HAWAII MORE EXPENSIVE? I don’t think the statisticians take everything into account when they do their figuring.
It’s a common misconception that Hawaii is more expensive than anywhere in the country. I think Honolulu is number 7 of 11 big cities ranked by Huffington Post; and Honolulu is the most expensive in Hawaii. The Big Island isn’t that bad. Gas is more expensive here than anywhere, that I do know, but you don’t have to drive as far as you do on the mainland and no stop & go traffic for hours on the freeway; there is no freeway!! Also, there are benefits of living in paradise that many people overlook. You don’t need to buy new winter clothes every year for your growing kids. You don’t have to own a coat here. Coats can get pretty expensive. And on the Mainland don’t you have to buy new winter outfits every year because the old ones go out of style? Here you can wear the same outfits all year long year after year (shorts and aloha shirt). You don’t need to buy heating oil or spend money on any kind of heating because homes don’t have heaters. Most people don’t have air-conditioners either because of the gentle ocean breezes and mild temperatures; saves on summer electric bills. Building a house is cheaper because you don’t need insulation, multiple pane windows, heating ducts, etc. Building permits are way cheaper, and building restrictions are far less than most places on the mainland. And what about winterizing your car and switching to studded snow tires and then back again every year? And even in the summer, don’t you have to buy expensive suits, several of them, to look stylish? And shoes!! Boy are they expensive. Here you can go to work in shorts and aloha shirt and wear the same pair of “sleepahs” (sandals, flip flops) until they wear out.
I didn’t add homeowner’s insurance to my article because I didn’t have any experience with it. Then I bought a house for my daughter in North Carolina. I was shocked that the insurance for the house there was three times more than the insurance for my own home in Kona.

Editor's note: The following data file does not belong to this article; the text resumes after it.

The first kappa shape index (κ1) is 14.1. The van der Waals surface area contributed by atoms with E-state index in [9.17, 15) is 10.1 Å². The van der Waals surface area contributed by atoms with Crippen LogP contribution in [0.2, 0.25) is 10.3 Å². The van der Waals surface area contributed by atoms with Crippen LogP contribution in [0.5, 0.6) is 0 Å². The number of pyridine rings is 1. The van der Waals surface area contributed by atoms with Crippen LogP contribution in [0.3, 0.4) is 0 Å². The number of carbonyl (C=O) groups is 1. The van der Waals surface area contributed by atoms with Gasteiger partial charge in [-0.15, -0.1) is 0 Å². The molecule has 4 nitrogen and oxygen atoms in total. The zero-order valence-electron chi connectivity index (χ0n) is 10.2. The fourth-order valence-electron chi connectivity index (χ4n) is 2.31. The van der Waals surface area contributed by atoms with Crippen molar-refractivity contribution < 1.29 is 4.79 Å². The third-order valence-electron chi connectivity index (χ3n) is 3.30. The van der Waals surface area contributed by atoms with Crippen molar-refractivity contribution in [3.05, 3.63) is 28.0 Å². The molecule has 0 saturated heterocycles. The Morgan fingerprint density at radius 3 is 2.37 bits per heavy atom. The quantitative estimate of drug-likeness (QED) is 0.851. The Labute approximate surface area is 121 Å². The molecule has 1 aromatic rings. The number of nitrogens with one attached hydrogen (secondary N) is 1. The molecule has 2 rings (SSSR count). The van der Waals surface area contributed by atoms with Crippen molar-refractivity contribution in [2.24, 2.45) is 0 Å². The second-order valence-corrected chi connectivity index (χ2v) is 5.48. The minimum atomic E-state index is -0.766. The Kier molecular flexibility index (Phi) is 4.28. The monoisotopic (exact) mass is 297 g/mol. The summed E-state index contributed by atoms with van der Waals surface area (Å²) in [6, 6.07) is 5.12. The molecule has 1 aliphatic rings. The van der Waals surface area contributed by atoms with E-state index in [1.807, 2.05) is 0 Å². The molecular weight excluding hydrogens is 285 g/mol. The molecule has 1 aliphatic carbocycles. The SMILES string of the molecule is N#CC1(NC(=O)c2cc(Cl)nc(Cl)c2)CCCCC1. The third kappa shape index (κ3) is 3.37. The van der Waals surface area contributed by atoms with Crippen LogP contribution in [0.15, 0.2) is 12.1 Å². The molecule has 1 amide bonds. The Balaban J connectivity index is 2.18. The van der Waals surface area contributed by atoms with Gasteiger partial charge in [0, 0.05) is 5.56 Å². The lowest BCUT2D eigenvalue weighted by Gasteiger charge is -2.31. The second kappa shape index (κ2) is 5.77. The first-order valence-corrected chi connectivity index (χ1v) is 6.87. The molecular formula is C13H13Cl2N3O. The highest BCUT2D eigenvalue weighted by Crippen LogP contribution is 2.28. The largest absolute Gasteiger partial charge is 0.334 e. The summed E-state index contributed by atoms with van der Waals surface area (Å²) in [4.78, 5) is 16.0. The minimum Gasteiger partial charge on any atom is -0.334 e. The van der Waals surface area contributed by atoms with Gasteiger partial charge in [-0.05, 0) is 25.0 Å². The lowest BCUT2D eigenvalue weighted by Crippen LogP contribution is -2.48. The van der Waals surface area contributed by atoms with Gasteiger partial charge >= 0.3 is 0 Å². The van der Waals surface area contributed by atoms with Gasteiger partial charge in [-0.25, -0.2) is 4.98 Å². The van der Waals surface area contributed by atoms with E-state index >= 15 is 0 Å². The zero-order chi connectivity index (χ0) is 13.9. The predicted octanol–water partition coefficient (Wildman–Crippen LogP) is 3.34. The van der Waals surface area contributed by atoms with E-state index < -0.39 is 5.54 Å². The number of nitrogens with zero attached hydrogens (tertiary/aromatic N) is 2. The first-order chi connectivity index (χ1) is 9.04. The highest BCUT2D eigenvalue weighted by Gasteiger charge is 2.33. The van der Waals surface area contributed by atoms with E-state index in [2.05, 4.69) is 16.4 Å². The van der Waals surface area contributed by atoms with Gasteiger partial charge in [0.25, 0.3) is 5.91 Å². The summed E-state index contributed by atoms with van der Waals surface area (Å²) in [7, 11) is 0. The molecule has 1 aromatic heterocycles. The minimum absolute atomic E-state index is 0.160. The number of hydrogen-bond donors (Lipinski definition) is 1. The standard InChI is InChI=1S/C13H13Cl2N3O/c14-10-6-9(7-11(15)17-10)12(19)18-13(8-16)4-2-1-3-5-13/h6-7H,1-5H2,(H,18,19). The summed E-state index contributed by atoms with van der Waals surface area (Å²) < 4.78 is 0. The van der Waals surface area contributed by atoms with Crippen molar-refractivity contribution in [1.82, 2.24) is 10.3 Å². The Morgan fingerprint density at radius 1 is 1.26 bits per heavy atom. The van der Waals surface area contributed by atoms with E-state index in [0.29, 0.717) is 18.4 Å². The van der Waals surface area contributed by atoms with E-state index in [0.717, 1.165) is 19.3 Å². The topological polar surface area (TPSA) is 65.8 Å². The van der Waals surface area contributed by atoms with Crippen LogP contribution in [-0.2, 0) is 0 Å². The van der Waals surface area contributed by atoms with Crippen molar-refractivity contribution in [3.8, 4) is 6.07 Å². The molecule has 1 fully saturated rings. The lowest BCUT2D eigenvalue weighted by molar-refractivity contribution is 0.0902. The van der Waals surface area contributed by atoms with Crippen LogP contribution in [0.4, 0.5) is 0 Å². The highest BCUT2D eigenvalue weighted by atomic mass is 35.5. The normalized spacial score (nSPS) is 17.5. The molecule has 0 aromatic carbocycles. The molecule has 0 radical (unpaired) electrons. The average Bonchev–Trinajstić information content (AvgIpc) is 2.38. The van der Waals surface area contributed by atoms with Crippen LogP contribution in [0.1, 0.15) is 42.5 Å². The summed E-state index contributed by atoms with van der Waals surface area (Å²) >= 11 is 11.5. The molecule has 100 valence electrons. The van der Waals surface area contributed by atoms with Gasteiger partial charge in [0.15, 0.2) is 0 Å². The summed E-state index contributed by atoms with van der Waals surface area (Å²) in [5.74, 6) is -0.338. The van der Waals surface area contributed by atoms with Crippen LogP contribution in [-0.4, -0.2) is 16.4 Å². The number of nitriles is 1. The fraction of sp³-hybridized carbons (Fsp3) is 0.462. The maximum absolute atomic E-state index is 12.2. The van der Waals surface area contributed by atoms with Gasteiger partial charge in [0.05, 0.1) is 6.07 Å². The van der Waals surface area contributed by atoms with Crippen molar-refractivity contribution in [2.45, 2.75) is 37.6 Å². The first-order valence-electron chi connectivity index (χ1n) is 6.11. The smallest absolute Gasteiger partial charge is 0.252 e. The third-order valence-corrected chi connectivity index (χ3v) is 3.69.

Back in the old days things were more expensive because there was no competition and venders were all mom & pop stores. It’s this out-of-date information that keeps people thinking Hawaii is an expensive place to live. Now we have Lowe’s, Home Depot, Wal-Mart, Kmart, Costco, Macy’s and the largest Safeway in the state. More stuff, especially lumber, is being shipped over in such large quantities that the retail prices are about the same as anywhere on the Mainland.
Hawaii Property taxes are lower than most places on the Mainland except probably Arkansas and Mississippi. But much lower than anywhere in Washington State or California, New York, Main, Vermont Massachusetts, etc. I had a client from Main who was paying around $10,000/year for a regular house. Here it’s about $2,500. Food is more expensive here, especially milk, but the four or five thousand dollars the average person will save on property taxes will certainly buy a lot of milk!! And now CostCo has organic milk really cheap. In fact, Costco has everything cheap.
Now you tell me what this is worth: Summer temperatures average between 80 & 90 with humidity between 30 & 60. Winter temps are between 75 & 85 with about the same humidity. You can swim in the ocean 365 days a year; the water temp is perfect, not cold but never tepid like in the Caribbean. We have an 8,600 foot high mountain that rises up from the ocean right behind town. It rains about 10 to 25 inches a year in town and maybe 30 to 50 inches the higher you move up slope. The sun evaporates moisture off the ocean and convection currents carry the moist warm air up slope starting about 9AM. Every morning around 9AM I have to shut my dormer windows to keep papers from blowing off my desk. When this warm moist air mass gets up around the 4000′ to 5,000′ elevation on Mt. Hualalai clouds begin to form. Starting around 11AM the cloud layer begins to fan out over an inversion layer and by 2PM it’s shading my house. By 4PM it’s shading town. Also around 4PM I’ll have a light rain lasting about an hour up at my place (1,167′ elevation). Around 6PM everything gets really still for about an hour as the sun sets brilliantly over the beautiful blue Pacific. Then the cold air from 8000′ begins to slide down the mountain and cools things off all night long. Around 7AM it gets calm for about an hour and then it starts all over again. ALL YEAR LONG!! Oh sure, sometimes we have droughts and it doesn’t rain at night for months at time. Sometimes we have storms and it will rain every day for a week. But even when it’s raining it’s between 70 & 80 degrees outside, so who cares??!! If I want to work outside when it’s raining I put on a bathing suit!:-) Ask yourself what THAT’S worth?
Here are four of the more amazing snorkeling spots I have been to (numbered south to north). Expert swimmers only; not for the faint hearted: